Endoscope-assisted intubation: With the rabbit in sternal recumbency, extend the neck as you would for a cat intubation. Introduce the endoscope gently over the tongue to the back of the throat. You should be able to visualize the opening of the trachea. Once the endoscope is in position, introduce the ETT alongside. Bring the tip near the trachea. When you visualize inspiration (maximum opening of the arytenoid cartilages), gently introduce the ETT in the trachea. Remove the endoscope. Secure the tube to the patient's neck. Alternatively, if using a 1.9 mm endoscope, the ETT can be slid over the endoscope. The scope is then used as a guide for intubation.
Core temperature is maintained by using a heating system such as hot water circulating blanket, forced air or electrical. If one uses a hot water bottle, make sure to place a towel around the bottle to prevent burning the patient.
Here, too, the operator does not have the same array of choices that is available when dealing with cats and dogs. Many antibiotics are harmful to rodents and lagomorphs. Enrofloxacin is a great product but, unfortunately, it is a poor choice when working in the oral cavity. As far as spectrum is concerned, chloramphenicol is better but it is a bacteriostatic drug, not a bacteriocidal one. Certainly the best choice at present is an injectable penicillin G benzathine suspension (Bicillin, Duplocillin). It is readily available, relatively inexpensive and does not cause any of the dreaded side effects that can be seen when using other antibiotics on these patients. Recommended doses are 75,000 U (1/4 cc) every 48 h for patients under two kilos and 150,000 U (1/2 cc) every 48 h for patients over two kilos. In severe cases, the injections can be given every 24 h instead of 48 h. Another method to avoid causing gastroenteritis and to increase the choice of antibiotics permissible, is to place the antibiotic locally. This technique is particularly beneficial when treating large abscesses; the antibiotic powder is mixed with saline solution to create a slurry and is introduced directly into the abscess cavity. It is left in situ for 10 days to 2 weeks before being removed and replaced if necessary. Using this method, antibiotics such as doxycycline, clindamycin, tetracycline, gentamycin, and minocycline, have been safely employed. They deliver their action locally without any systemic side effects. They have been instrumental in designing new ways of treating dental abscesses in rodents and lagomorphs.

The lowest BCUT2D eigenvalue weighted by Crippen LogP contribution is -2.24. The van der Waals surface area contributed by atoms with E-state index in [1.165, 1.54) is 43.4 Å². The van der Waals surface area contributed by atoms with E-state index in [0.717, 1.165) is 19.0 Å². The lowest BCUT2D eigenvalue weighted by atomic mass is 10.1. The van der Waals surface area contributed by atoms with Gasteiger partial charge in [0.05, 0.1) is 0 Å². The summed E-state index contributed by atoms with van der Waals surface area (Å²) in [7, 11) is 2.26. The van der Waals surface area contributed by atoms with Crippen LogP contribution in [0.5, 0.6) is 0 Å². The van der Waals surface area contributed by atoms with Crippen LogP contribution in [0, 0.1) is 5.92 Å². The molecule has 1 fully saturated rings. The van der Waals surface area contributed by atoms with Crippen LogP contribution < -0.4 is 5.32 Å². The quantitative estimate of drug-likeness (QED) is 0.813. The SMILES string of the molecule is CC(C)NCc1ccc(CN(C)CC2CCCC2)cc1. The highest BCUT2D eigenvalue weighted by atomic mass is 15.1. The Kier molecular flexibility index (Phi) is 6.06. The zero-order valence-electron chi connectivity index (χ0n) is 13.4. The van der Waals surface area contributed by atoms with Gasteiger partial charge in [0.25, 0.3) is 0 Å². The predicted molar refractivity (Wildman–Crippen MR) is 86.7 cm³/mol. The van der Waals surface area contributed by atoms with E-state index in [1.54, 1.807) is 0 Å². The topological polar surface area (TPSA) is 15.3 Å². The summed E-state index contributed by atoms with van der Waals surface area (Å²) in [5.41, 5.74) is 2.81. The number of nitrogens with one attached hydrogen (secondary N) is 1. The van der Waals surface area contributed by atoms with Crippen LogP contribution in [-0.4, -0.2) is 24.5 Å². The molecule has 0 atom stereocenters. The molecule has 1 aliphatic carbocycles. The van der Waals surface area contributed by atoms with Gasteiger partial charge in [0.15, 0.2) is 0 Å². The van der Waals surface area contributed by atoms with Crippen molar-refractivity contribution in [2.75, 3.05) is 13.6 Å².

a. WelchAllyn, 4341 State Street Road, P.O. Box 220, Skaneateles Falls, NY, USA, 13153-0220.
b. Cislak Manufacturing Inc., 7450 North Natchez Avenue, Niles, IL, USA 60714.
c. IM3 Inc., 12119 NE 99th St., Suite 2060, Vancouver, WA, USA 98682.
d. Brasseler USA, 800 King George Boulevard, Savannah, Georgia, USA 31419.